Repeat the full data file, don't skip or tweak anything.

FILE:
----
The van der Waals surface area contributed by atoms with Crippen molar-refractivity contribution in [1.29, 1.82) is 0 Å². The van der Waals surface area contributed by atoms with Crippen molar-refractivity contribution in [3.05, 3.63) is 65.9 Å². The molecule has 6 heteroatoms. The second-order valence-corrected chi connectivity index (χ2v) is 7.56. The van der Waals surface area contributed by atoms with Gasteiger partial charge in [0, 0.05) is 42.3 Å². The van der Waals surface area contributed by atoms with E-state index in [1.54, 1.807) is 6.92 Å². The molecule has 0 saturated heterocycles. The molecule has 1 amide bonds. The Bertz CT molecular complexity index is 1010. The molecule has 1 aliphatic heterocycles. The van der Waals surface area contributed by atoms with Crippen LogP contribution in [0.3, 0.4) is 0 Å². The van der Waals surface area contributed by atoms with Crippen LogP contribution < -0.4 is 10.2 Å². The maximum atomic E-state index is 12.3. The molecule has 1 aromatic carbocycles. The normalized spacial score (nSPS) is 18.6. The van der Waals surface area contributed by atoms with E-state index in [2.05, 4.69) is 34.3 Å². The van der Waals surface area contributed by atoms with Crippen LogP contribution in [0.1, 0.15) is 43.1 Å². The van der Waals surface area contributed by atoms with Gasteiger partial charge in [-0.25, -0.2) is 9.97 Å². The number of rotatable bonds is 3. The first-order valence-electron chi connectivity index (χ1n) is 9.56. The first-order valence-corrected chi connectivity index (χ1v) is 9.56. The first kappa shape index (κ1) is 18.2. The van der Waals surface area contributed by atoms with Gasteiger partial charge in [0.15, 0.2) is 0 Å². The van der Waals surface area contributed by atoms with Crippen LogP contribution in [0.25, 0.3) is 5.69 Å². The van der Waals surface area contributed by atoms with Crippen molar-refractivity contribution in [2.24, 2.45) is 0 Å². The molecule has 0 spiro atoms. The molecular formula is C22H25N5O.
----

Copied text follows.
The van der Waals surface area contributed by atoms with Crippen molar-refractivity contribution in [1.29, 1.82) is 0 Å². The van der Waals surface area contributed by atoms with Crippen molar-refractivity contribution in [3.05, 3.63) is 65.9 Å². The molecule has 6 heteroatoms. The second-order valence-corrected chi connectivity index (χ2v) is 7.56. The van der Waals surface area contributed by atoms with Gasteiger partial charge in [0, 0.05) is 42.3 Å². The van der Waals surface area contributed by atoms with E-state index in [1.54, 1.807) is 6.92 Å². The molecule has 0 saturated heterocycles. The molecule has 1 amide bonds. The Bertz CT molecular complexity index is 1010. The molecule has 1 aliphatic heterocycles. The van der Waals surface area contributed by atoms with Crippen LogP contribution in [0.3, 0.4) is 0 Å². The van der Waals surface area contributed by atoms with Crippen LogP contribution < -0.4 is 10.2 Å². The maximum atomic E-state index is 12.3. The molecule has 1 aromatic carbocycles. The normalized spacial score (nSPS) is 18.6. The van der Waals surface area contributed by atoms with E-state index in [2.05, 4.69) is 34.3 Å². The van der Waals surface area contributed by atoms with Crippen LogP contribution in [0.1, 0.15) is 43.1 Å². The van der Waals surface area contributed by atoms with Gasteiger partial charge in [-0.25, -0.2) is 9.97 Å². The number of rotatable bonds is 3. The first-order valence-electron chi connectivity index (χ1n) is 9.56. The first-order valence-corrected chi connectivity index (χ1v) is 9.56. The first kappa shape index (κ1) is 18.2. The van der Waals surface area contributed by atoms with Gasteiger partial charge in [0.15, 0.2) is 0 Å². The van der Waals surface area contributed by atoms with Crippen LogP contribution in [0.25, 0.3) is 5.69 Å². The van der Waals surface area contributed by atoms with Crippen molar-refractivity contribution in [2.24, 2.45) is 0 Å². The molecule has 0 spiro atoms. The molecular formula is C22H25N5O.